5. Repeat all steps so you have two trusses, one for either side of the platform that will go in the middle.
Step 5: Platform Construction
1. Place the pushpins like in the first picture and make a wooden a wooden frame with the pushpins bracing the frame while the glue you now put in the joints dries.
2. Measure even intervals and place vertical members along the bridge.
3. Put in diagonal members so there is an X shape between each vertical member.Make sure cuts are flush.
4. Run horizontal sticks along the bridge. I used 10 horizontal sticks evenly spaced.
5. Run another layer of vertical members above where you placed the previous vertical members so it's like a sandwich.
Step 6: Assembly
1. Remove all assembled pieces from the wax paper.
2. Mark and cut a piece of wood so it is the size of the width of the bridge. Use this piece for size to cut approximately 26 more pieces.
3. Glue those width sizes pieces together in groups of two. These combined pieces will be referred to as bundled pieces.
4. This next part will be easier with two people. You will run the combined pieces in between the arch and glue them so they make a sort of platform. Then glue the assembled platform onto it.
5. Next cut more pieces of wood the same size of the bundled pieces. You will glue these in intervals along the arch so a sort of roof is formed. One thing I did wrong in this last step is glue the pieces all along the arch. I should have left a gap in the center for easier testing. I ended up having to break off the centerpieces so there was room to test. If you are not testing then feel free to glue all along the arch because it will improve strength even more.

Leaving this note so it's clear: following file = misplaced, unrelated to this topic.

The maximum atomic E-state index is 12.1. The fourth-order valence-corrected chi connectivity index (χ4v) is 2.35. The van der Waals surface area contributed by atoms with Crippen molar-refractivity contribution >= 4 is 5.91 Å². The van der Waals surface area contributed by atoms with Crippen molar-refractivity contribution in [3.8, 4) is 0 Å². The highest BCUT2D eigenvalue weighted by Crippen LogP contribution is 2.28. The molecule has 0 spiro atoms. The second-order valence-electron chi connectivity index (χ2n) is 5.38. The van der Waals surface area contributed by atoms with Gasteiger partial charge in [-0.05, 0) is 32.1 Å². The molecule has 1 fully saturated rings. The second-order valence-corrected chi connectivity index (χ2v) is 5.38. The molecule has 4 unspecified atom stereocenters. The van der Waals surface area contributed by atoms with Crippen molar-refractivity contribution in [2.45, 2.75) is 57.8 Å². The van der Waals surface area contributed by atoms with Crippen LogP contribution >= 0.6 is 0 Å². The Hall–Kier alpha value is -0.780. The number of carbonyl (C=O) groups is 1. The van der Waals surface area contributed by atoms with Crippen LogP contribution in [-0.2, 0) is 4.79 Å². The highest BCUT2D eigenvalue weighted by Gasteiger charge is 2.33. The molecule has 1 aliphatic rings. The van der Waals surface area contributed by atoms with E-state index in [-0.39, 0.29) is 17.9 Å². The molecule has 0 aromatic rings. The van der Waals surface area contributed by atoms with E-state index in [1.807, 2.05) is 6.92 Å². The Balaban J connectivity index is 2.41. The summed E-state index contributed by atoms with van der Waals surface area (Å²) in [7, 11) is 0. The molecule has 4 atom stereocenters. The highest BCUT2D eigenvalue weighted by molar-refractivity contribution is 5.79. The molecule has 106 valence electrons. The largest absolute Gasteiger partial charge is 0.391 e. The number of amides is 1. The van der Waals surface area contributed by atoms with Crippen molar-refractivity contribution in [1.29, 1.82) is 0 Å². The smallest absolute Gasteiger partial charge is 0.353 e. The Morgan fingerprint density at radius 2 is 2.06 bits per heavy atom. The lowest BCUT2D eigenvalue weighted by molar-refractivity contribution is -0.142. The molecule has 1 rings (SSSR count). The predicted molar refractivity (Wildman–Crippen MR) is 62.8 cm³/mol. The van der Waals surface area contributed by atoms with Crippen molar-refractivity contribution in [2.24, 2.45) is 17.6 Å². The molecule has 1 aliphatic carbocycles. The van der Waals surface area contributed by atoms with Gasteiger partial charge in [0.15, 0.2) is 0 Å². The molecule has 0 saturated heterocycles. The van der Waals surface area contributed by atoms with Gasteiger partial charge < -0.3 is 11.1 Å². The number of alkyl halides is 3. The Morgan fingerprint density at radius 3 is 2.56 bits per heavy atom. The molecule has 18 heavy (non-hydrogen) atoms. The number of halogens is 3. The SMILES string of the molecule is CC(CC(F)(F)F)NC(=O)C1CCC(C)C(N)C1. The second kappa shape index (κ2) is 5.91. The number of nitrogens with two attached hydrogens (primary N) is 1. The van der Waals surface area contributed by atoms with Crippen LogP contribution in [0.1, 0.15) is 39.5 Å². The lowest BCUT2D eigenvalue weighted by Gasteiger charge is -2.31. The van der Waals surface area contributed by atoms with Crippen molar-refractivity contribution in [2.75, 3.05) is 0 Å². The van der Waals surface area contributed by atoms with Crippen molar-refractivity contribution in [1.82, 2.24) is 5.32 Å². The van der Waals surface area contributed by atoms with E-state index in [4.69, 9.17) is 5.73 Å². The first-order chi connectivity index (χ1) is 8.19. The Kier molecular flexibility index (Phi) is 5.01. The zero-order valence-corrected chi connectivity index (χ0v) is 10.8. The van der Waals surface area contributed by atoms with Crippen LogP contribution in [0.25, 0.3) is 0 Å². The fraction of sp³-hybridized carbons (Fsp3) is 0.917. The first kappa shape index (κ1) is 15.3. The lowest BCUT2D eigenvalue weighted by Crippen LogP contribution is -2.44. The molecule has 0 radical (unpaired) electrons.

You have now completed the bridge, congratulations!
Step 7: Testing
How this machine works is as you turn the wheel the screw turns downward and exerts pressure on your bridge. The amount of pressure put on the bridge can be read on the connected readout. The more you turn the wheel the more force is exerted. While testing you will hear little crackles, this is the sound of the wood glue breaking and it is normal to hear this. If you hear a big snap that means something broke. [;)] A way to tell if a silent break has occurred is if the pressure reading keeps on dropping even as you are increasing the pressure. Before testing I slid a foam board onto the bridge and put a small block of wood on top for an even testing surface.
Thanks for reading! If you have any questions feel free to put it in the comments below. Also, does anyone know what the machine called that was used for testing is called?
We have a be nice policy.
Please be positive and constructive.
hello dhruv, i am an architecture student, i like your experiment but i want to correct you in one thing which is the height. the distance between the ground and trusses(up) is so less. normal person height is 1500mm. so you should keep at least 2000mm (from centre) height. or else how would a person will able to pass?